Ask Your Preacher
Should all nations support Israel as God's chosen people, so each nation will not be condemned by God?
Dear Sending Support,
The Jews are not Jesus’ chosen people; the church is. Jesus says that christians are His royal priesthood and chosen race (1 Pet 2:9). Under the Old Testament, the Jewish people were God’s nation (Deut 7:6). The Jewish nation was warned that if they rejected God’s Son, they would be rejecting God, and God would make a new nation out of those who believed in Christ (Jesus explained this to the Jews in the parable of the vineyard – Lk 20:9-19). The vast majority of Jews didn’t believe in Jesus, and therefore, they never became a part of Jesus’ kingdom. Jesus’ chosen people are those that love Him and keep His commandments (Jhn 14:15). The Jewish people rejected God because they would rather have their traditions than God’s Son (Mk 7:9).
There is a great deal of confusion over this issue today because some churches teach that Israel is still God’s chosen nation – this is false. This false teaching that the Jews are God’s people and that God hasn’t yet set up His kingdom is called ‘premillenialism’. Read our article entitled “Premillenialism” for details on why that teaching is wrong. God already has a chosen nation – the church.
I was baptized when I was eighteen, and I remember why I was doing it, but it was also out of fear that if I died without being baptized that I would die and go to hell. However, when I answered ‘yes’ to "Do you believe that Jesus is the Son of God and came down and died for the remission of your sins?", I remember being hesitant. I'm twenty-two now, and looking back, I can't remember if I truly believed that, and I'm worried that I won't go to heaven if I died. I believe it firmly now, but do you think I should be re-baptized just to make sure?
Dear Double Take,
The word ‘baptism’ simply means ‘immersion’ – it is the reason for your immersion that makes baptism a soul-saving act. When we understand that baptism saves us from our sins (1 Pet. 3:21) and are baptized by the authority of Christ (Acts 2:38) and believe in His Name (Mk. 16:16), then that baptism saves us. Many people are baptized without understanding these things… in which case, they just get wet. You will have to evaluate for yourself whether or not you understood what you were doing when you were baptized (Php 2:12). If you did, there is no need for re-baptism. If not or if you aren’t sure, re-baptism is a logical and conscientious decision.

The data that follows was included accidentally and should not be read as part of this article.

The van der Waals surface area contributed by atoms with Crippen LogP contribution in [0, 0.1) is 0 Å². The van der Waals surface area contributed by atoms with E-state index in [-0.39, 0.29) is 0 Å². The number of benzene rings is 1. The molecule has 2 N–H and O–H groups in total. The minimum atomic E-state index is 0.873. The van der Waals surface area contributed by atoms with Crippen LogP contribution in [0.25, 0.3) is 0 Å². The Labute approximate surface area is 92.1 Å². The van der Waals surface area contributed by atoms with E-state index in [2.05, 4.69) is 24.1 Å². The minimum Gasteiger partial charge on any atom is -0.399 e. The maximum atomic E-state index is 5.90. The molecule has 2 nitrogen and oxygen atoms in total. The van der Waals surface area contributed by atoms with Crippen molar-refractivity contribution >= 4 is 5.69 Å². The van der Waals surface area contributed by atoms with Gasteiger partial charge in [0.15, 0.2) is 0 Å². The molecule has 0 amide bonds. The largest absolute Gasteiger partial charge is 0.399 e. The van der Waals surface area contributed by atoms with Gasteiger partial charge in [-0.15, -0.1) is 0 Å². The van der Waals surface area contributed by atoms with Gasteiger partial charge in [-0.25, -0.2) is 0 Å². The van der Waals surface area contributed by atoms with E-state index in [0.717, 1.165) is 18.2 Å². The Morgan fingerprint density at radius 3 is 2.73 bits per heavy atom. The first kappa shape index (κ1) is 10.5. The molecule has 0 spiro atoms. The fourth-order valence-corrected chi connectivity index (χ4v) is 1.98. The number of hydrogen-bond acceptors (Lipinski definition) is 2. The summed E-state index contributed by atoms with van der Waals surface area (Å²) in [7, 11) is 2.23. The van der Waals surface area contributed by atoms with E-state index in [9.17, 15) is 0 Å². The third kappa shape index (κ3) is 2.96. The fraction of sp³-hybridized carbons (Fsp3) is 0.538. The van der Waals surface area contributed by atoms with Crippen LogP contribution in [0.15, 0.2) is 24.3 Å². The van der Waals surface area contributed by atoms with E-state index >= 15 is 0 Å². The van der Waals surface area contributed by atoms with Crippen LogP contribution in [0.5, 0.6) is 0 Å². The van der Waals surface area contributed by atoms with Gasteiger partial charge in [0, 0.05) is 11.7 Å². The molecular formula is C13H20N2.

If the only reason you are seeking to be re-baptized is that you think you did it out of fear the first time – there is nothing wrong with fear motivating our initial obedience to God. Almost all people start that way, and God says it is appropriate (Pr 1:7). However, if you still feel that nagging doubt, you wouldn’t be the first person to decide that the faithful thing to do is to remove all questions and go back to the water.
I am currently a Deist, not tying myself to any one religion or belief; however, I do believe that there is a Supreme Being, One who orchestrated the birth of the universe. However, I also believe in the findings of our scientists, such as the Big Bang theory and the scientific theory of evolution. Because I believe in a god, but not a Christian god, where does that leave me on that Great Day (according to Christianity)? I just figure that if Christianity WAS the correct path after all, would that "kind and just" God send me to an eternity of damnation, or would He understand my doubts because He created me in His own image?
It is understandable with all of the opinions that are thrown around as science for you to feel torn between belief in God and the belief in evolution, but it isn’t enough to believe in a generic god – we must place our faith in the God. After all, even the demons admit belief in deity… but that won’t save them on the Day of Judgment (Jas 2:19). Jesus is a very exclusive Savior. He very boldly claims, “I am the Way, the Truth, and the Life, and no comes to the Father, but by Me.” (Jhn 14:6). If you don’t have a life of faith built upon following Christ, you won’t be saved. That may sound harsh, but let’s talk about the evidence that God provides to make it possible for a deist to turn into a christian.